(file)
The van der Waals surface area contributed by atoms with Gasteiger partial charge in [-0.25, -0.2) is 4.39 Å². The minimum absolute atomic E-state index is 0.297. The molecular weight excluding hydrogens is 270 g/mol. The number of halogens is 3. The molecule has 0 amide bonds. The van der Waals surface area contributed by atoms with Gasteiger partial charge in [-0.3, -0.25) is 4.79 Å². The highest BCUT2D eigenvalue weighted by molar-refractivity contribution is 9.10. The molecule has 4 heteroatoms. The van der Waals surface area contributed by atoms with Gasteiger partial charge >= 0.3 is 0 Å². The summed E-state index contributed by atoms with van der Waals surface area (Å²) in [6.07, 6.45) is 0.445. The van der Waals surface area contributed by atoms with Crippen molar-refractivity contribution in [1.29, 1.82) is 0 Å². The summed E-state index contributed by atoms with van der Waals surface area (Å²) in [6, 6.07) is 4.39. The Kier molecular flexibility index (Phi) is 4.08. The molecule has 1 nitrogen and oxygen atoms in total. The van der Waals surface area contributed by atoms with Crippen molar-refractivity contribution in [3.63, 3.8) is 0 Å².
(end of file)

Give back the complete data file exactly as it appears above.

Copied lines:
The van der Waals surface area contributed by atoms with Gasteiger partial charge in [-0.25, -0.2) is 4.39 Å². The minimum absolute atomic E-state index is 0.297. The molecular weight excluding hydrogens is 270 g/mol. The number of halogens is 3. The molecule has 0 amide bonds. The van der Waals surface area contributed by atoms with Gasteiger partial charge in [-0.3, -0.25) is 4.79 Å². The highest BCUT2D eigenvalue weighted by molar-refractivity contribution is 9.10. The molecule has 4 heteroatoms. The van der Waals surface area contributed by atoms with Gasteiger partial charge >= 0.3 is 0 Å². The summed E-state index contributed by atoms with van der Waals surface area (Å²) in [6.07, 6.45) is 0.445. The van der Waals surface area contributed by atoms with Crippen molar-refractivity contribution in [1.29, 1.82) is 0 Å². The summed E-state index contributed by atoms with van der Waals surface area (Å²) in [6, 6.07) is 4.39. The Kier molecular flexibility index (Phi) is 4.08. The molecule has 1 nitrogen and oxygen atoms in total. The van der Waals surface area contributed by atoms with Crippen molar-refractivity contribution in [3.63, 3.8) is 0 Å².